Embracing a breakthrough
Questioning its consequences

 

 

On May 20, President Obama gave his newly minted Presidential Commission for the Study of Bioethical Issues its first assignment: to consider the ethical implications of “synthetic biology,” prompted by the most recent accomplishment of the J. Craig Venter Institute.

 
Craig Venter, the American biologist and entrepreneur who competed with the National Institutes of Health in the race to sequence a human genome (he sequenced his own), recently announced that he and fellow scientists have successfully transplanted an artificially synthesized genome of one type of bacteria into a second type of bacteria, getting the recipient to behave like the donor species.

 

Because the parents were essentially chemical bottles and computers, and because the bacteria began to grow and divide following transplantation, the achievement is considered a major advance in the field of synthetic biology. Eventually, according to Venter, the goal of his team’s work is to design organisms that have ambitious and much-needed applications—including for fuel generation, the making of pharmaceuticals and as pollution cleanup agents.

 

The day that the “proof of theory” appeared on the website for Science, also on May 20, headlines sprang up that did not understate the news. For instance, MSNBC declared “It’s alive! Artificial DNA controls life,” while on the Christian Science Monitor, the headline read, “Scientists create ‘synthetic life,’ fuel debate over bioethics.”

 

Beyond the headlines

 

Although what Venter’s group created is alive—in that it is a self-replicating organism with all of its functions operating—the scientists did not create life, according to Debra Mathews, Ph.D., assistant director for science programs at the Johns Hopkins Berman Institute of Bioethics. Rather, Mathews explains, Venter’s team assembled a copy of a known genome and “booted” it up in an existing cell.
“It’s more like putting a rebuilt engine in a car,” says Mathews, who oversees the Berman Institute’s Stem Cell, Ethics and Policy program. “He didn’t ‘make’ the car, but he did install in it the essential core that powers it. He didn’t ‘invent’ the engine, he just reconstituted it based on an existing design.”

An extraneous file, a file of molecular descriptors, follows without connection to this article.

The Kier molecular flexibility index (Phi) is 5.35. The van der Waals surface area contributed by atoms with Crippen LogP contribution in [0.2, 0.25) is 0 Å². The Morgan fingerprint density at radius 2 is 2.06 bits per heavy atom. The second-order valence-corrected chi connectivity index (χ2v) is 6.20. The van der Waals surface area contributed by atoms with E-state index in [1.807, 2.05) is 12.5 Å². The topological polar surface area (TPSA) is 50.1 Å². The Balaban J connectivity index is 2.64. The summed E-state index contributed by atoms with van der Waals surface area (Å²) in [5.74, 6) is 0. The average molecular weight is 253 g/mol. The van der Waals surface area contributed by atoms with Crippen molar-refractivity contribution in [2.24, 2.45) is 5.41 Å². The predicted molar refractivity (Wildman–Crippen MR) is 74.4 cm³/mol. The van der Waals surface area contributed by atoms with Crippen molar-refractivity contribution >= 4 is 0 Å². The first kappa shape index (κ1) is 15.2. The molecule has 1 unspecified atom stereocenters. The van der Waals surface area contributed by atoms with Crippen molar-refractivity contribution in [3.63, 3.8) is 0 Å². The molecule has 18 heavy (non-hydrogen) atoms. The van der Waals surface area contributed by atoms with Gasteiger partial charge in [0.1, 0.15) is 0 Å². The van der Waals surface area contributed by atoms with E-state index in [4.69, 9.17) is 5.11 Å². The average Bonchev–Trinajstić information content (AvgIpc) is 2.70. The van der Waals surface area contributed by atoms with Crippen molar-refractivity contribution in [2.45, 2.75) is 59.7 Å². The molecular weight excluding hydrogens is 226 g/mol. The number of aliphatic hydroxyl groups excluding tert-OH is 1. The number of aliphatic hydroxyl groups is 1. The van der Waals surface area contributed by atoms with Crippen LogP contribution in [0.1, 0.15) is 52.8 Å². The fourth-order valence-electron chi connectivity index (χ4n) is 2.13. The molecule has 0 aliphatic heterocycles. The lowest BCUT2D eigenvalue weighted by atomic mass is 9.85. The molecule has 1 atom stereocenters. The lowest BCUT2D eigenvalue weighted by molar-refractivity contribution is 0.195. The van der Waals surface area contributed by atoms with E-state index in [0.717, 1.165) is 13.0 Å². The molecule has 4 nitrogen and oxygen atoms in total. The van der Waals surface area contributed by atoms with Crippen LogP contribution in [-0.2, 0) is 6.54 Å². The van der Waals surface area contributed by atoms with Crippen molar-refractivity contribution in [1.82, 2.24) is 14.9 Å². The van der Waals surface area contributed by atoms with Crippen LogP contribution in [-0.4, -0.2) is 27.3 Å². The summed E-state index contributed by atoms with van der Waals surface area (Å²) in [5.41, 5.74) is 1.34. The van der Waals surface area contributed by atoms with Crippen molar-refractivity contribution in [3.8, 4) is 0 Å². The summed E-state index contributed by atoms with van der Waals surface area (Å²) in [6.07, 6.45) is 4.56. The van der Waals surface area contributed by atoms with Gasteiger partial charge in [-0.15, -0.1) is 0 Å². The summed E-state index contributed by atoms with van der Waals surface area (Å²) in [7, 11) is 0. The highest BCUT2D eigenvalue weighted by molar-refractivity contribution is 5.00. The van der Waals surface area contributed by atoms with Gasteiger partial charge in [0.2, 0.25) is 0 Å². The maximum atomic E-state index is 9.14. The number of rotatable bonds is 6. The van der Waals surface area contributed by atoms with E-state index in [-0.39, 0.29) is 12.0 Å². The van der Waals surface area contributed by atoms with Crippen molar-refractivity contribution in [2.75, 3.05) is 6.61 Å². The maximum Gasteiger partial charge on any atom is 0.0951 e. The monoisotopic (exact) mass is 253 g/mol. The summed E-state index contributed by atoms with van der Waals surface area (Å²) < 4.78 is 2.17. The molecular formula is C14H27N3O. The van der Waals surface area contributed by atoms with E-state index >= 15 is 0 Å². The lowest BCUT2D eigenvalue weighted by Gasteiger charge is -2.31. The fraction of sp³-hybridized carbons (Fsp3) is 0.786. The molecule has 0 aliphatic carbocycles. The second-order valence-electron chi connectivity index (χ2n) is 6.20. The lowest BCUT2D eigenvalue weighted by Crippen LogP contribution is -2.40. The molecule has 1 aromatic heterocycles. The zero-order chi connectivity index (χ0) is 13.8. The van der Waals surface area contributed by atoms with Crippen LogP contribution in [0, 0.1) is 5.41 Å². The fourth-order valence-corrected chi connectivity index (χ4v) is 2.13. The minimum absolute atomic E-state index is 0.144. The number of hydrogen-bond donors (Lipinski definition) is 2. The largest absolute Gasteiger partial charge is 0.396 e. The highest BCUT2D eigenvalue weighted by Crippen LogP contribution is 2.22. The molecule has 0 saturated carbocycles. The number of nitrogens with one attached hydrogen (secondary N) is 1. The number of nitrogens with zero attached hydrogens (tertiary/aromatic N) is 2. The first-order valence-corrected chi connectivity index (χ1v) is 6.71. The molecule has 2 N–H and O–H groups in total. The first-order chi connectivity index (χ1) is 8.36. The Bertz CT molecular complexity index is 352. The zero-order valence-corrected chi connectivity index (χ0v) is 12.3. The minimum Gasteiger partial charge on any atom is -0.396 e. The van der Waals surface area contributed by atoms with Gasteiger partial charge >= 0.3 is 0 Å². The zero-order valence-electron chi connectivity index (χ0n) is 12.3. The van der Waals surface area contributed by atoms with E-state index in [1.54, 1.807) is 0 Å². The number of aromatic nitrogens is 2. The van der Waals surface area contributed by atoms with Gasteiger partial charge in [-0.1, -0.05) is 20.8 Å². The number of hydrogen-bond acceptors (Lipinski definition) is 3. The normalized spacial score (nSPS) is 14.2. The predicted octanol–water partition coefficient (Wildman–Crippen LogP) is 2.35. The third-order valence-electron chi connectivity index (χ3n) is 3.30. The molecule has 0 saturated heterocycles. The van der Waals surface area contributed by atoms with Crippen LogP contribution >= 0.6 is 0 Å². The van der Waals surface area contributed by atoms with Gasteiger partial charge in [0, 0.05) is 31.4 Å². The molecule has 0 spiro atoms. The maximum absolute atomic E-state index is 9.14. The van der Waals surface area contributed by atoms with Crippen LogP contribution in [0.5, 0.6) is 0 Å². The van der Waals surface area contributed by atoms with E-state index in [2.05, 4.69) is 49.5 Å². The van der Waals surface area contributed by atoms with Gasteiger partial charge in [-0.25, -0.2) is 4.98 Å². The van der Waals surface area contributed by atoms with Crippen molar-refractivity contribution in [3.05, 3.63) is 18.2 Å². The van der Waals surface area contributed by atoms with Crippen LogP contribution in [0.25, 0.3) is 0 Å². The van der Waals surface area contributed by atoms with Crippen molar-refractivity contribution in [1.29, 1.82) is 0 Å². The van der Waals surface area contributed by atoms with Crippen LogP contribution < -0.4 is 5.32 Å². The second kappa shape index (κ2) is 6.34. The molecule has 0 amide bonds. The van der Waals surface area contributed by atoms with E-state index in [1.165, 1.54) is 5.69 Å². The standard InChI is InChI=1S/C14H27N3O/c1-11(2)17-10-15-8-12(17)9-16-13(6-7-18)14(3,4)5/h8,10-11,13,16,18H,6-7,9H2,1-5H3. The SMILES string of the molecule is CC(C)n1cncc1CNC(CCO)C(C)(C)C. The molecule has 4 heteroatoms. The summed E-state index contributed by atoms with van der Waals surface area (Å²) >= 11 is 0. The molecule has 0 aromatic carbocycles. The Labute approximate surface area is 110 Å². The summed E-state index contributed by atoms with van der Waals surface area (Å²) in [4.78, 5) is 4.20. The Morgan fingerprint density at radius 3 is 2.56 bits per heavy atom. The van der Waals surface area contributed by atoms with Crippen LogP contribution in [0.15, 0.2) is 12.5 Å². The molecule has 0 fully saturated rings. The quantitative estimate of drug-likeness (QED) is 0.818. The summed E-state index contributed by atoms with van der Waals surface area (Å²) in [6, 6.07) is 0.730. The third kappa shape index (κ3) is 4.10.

Venter is perhaps best known for his race against the U.S. Human Genome Project to complete the sequencing of the human genome—an accomplishment that just observed its 10th anniversary. His institute, in Rockville, Md., continues to push the boundaries of synthetic biology.

 

Broadly defined, according to syntheticbiology.org, the term refers to “the design and fabrication of biological components and systems that do not already exist in the natural world.” The site also says that synthetic biology is focused on redesigning and fabricating existing biological systems, and that’s where Venter and his colleagues fit into the field.

 

Taking the genome from a simple cell, a small bacterium called Mycoplasma mycoides, they transferred it into a closely related species, Mycoplasma capricolum. As described on the Venter Institute’s website, the experiment built on work in 2008 in which they were able to synthesize a small bacterial genome but failed to activate it in a cell.

 

Potential Consequences

 

Venter says that, throughout all of his work, over the span of about 15 years, he and his team have been careful about seeking ethical review. “Continued and intensive review and dialogue with all areas of society, from Congress to bioethicists to laypeople, is necessary for this field to prosper,” they say on their website.

 

“Synthetic biology certainly raises deep philosophical and moral questions about the human relationship to nature,” said Gregory Kaebnick, a scholar at the Hastings Center leading an examination of the moral issues raised by synthetic biology. “It’s not clear what the answers to those questions are. If by ‘nature’ we mean the world around us, more or less as we found it, we may well decide that synthetic biology does not really change the human relationship to nature—and may even help us preserve what is left of it.”

 

Mathews points out that advances in synthetic biology also raise concerns about safety and “dual use”—although such worries are downstream, more relevant to the time when scientists will be able to create a new life form. “One worry is that science may know enough to create such a life form, but not enough to predict how it will act in a natural environment or how to control it if something goes awry,” Mathews said. “This is a legitimate concern—how to minimize risk and maximize likely benefit—but is not sufficient justification for stopping an emerging science long before such applications are possible.”

 

As for dual use, Mathews said the worry is that the technology that enables the creation of a synthetic life form that can, for instance, clean up oil spills, could also enable the creation of an organism with nefarious applications as, say, a new bio-warfare agent.

 

“These are questions of governance,” Mathews ends by saying, “which we absolutely should be asking and addressing sooner, rather than later.”

 

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Contributors
Debra Mathews
Michael Pena

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